The following blog entry is written from a defendant’s position during pre-trial litigation. Reviewing this kind of briefing should help potential plaintiffs and clients better understand how parties in an elder abuse case present such issues to the court.
(Please note: the names and locations of all parties have been changed to protect the confidentiality of the participants in this personal injury case and its proceedings.)
(A) Restitution Is Not An Appropriate Remedy in This Case
When EF set out to attack the nursing home industry under the guise of consumer protection, it initially attempted to link its broad and unsupported allegations of understaffing with potential negative patient outcomes based on certain studies. However, EF has never alleged that any resident received fewer than 3.2 hours of nursing care on any particular day or that the residents in Petitioner’s long-term care facilities have suffered any adverse care outcomes as a result of the alleged failure to comply with the staffing requirements stated in Health & Safety §1276.5. Instead, EF acknowledged that it “planned to develop” the information to support more specific allegations of adverse patient outcome through discovery. That is, EF has pursued an intentional course of action to make broad, conclusory allegations first and attempt to develop the facts to support such allegations through discovery fishing expeditions later.
EF’s complaint against the SunCare defendants (“Complaint”) presents the request for restitution without identifying the interests of a single resident. The Complaint is entirely devoid of any allegations that any particular resident received fewer than 3.2 nursing hours of services on any given day. Nowhere does EF explain “the nature of the vested interest” that such individuals might have in monies to be restored under Business and Professions Code Section 17203.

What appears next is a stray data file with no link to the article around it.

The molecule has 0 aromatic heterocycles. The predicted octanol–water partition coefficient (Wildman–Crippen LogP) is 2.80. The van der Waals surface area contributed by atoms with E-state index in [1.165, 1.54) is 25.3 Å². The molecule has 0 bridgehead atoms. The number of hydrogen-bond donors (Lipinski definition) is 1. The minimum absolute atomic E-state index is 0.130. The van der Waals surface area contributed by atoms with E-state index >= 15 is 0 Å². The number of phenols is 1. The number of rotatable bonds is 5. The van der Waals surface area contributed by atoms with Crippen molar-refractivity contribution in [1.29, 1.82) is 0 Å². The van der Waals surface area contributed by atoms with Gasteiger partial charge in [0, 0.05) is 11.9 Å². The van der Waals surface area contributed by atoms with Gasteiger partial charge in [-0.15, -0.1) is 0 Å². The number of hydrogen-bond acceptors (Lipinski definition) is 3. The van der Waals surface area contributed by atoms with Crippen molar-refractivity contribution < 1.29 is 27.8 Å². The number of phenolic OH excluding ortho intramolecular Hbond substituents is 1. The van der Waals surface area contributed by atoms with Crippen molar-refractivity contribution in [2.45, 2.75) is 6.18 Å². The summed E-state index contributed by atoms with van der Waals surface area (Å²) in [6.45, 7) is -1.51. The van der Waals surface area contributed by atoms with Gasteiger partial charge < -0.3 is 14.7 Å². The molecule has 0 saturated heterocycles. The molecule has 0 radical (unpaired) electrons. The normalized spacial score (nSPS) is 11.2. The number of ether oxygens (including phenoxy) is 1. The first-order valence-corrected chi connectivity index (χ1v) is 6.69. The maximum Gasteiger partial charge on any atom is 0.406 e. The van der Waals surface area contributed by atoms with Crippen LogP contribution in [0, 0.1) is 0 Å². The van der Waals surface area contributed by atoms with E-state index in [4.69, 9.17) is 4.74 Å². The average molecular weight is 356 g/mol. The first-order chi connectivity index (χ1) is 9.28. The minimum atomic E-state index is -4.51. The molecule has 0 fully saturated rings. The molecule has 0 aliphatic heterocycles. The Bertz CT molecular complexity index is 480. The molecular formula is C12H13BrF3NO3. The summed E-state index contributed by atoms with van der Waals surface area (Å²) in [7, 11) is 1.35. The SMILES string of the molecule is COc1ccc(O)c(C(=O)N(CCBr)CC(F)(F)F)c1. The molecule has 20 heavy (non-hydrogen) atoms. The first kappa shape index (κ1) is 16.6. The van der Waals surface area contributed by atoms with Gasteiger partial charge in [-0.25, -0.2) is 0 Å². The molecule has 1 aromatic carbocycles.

EF simply asserts that it is entitled to seek restitution on behalf of every resident of Defendants’ nursing homes, regardless of whether these individuals paid monies themselves or had such money paid on their behalf… in order to reside at Defendants’ nursing homes. These blanket allegations of misconduct are simply insufficient to support the restitution claim.
Further, Defendants maintain that EF failed to identify how the amount to be restored to residents might be calculated and distributed. In order to enter a restitution order in this case, a court would have to conduct mini-trials for every resident at Defendants’ facilities during the pertinent time period. Such an inquiry is simply not appropriate in any Section 17200 action and certainly not appropriate in this action. See, e.g., Bronco Wine Co. v. Frank A. Logoluso Farms (1989) 214 Cal.App.3d 699. Although a defendant can be ordered to use reasonable means to identify, locate and repay individuals who would qualify for restitution (Kraus v. Trinity Management Services, Inc. (2000) 23 Cal.4th 116, 138), the court’s task in the present case would involve far more than reasonable means. Moreover, it is Defendants’ position that such calculations cannot be made, given the nature of nursing care where care is provided to patients with different care needs at different times. (See Part 3 of 6.)
For more information you are welcome to contact Sacramento personal injury lawyer, Moseley Collins.